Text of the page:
When the Voters Look Away, the State and Local Politicians Will Play (Politics)

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There is a lack of state and local media across this country. This gap in coverage across the country, and particularly with coverage of state and local politics, is undeniable. Forbes.com’s Erik Sherman and MSNBC’s Rachel Maddow agree on relatively little, but they both think that 

  1. State and local politics matter

  2. State and local newspapers and other media are essential for keeping state and local governments honest

  3. State and local media – especially newspapers – are in decline

  4. There are negative effects for state and local politics because of that decline

Think about that for a moment. Whether you are conservative or liberal, these are four basic facts that most people in the know acknowledge and which I will attest are true. I teach state and local politics at my local community college, and I can tell you that state and local politics absolutely matter. Most criminal laws and prosecutions in this country are based upon state law rather than federal law and are carried out through state and local institutions. In my home state of New Jersey, many important issues relevant to criminal law, such as the legalization of assisted suicide and the use and dealing of marijuana, are being dealt with right now. In Illinois, the charges being dropped against Jussie Smollett by the elected state attorney’s office after the elected state attorney recused herself is big deal in state and local politics right now.

However, state and local politics matter in realms outside of criminal law too. New Jersey has a discriminatory Medicaid eligibility standard which means if you are a pregnant woman, you can benefit from Medicaid at a higher level of income than if you are a man or an adult woman who is not pregnant.  This discriminatory standard was added by the Governor and legislature to increase abortion funding. It actually violates a State Supreme Court ruling in 1982 that interpreted the New Jersey Constitution’s equal protection clause as mandating equal funding for all classes of Medicaid recipient. In fact, that decision first mandated Medicaid abortion funding but, by expanding it, the Governor and legislature violated that ruling very quietly. Abortion funding is not about criminal law, but it is important.

Clearly, state and local politics matter. 

Are state and local newspapers and other media essential for keeping state and local governments honest? Governor Rod Blagojevich of Illinois was convicted of corruption largely because of the excellent political coverage from the Chicago Tribune. The Birmingham News, now associated with Alabama.com and the Alabama Media Group, was among the newspapers who nicknamed and helped bring down “the luv gov” Robert Bentley, an adulterous governor whose affair involved corruption-related charges and his eventual resignation under the threat of impeachment and removal from office. More commonly local newspapers in Chicago routinely report on corruption in City Hall as well as in other state and local institutions in Illinois.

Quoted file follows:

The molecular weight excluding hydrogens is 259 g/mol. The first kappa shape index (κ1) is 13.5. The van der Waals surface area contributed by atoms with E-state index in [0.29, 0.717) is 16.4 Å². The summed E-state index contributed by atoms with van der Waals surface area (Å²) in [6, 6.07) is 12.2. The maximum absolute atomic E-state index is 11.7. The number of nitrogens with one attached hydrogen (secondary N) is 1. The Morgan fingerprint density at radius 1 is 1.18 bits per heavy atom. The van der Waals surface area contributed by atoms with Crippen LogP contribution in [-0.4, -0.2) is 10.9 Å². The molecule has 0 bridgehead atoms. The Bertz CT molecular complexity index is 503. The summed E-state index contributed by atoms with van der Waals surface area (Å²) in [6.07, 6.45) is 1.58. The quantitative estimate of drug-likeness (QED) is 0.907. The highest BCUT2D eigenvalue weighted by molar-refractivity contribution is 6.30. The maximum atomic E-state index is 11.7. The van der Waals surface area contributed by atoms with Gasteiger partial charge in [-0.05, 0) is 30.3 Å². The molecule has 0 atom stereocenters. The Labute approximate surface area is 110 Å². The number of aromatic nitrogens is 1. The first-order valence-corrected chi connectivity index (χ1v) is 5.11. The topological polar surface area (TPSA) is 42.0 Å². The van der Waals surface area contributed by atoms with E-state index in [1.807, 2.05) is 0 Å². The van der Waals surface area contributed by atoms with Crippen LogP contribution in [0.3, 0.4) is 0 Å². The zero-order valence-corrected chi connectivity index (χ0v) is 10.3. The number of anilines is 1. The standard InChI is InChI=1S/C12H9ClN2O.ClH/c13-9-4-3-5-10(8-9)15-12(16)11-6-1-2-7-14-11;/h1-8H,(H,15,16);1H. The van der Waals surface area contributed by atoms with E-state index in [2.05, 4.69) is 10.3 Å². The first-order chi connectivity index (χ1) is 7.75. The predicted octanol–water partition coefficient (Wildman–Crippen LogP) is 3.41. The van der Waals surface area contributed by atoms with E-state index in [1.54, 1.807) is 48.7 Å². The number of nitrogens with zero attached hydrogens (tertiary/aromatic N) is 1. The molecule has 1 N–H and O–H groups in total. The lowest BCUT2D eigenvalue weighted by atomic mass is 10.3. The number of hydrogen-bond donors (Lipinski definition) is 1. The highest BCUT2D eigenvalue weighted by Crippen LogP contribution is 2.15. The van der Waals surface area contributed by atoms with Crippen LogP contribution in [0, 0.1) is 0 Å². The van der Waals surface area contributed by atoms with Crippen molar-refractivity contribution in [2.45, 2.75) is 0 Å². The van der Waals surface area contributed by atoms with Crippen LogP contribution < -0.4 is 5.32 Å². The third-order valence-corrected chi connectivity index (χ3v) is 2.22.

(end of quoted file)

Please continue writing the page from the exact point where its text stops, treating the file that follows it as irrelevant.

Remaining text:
State and local newspapers certainly keep state and local politicians honest, but are they declining? 

Yes, though not as fast as some think. PBS, about as objective and fair a news source as any, did a report about the decline of newspapers as a whole and also highlighted state and local newspapers’ particular decline. Additionally, they mentioned the creation of “news deserts,” places where news (particularly state and local news) is not reported. The national news is available all over the internet, but state and local politics coverage is not as readily available.

It gets worse. The problem is not that state and local newspapers are disappearing, or, more accurately, declining. The problem is that state and local political coverage declining in volume and with less diversity of coverage and opinion. A study in 2008 found that large media groups owning local and state-wide newspapers cover state and local events less. Due to deregulation, the ability to create large media super-groups who specialize in state and local media control but not in covering state and local issues has become a reality. 

Gannett is one of these big state and local media conglomerates, owning the biggest national newspaper in America: USA Today. According to a report from Alliance for Audited Media, in the third quarter of 2015, Gannett had twelve of the top 100 newspapers by circulation at that time. It owns ten state and local newspapers in my home state of New Jersey alone, including two of the top three newspapers in New Jersey, the Record and the Asbury Park Press.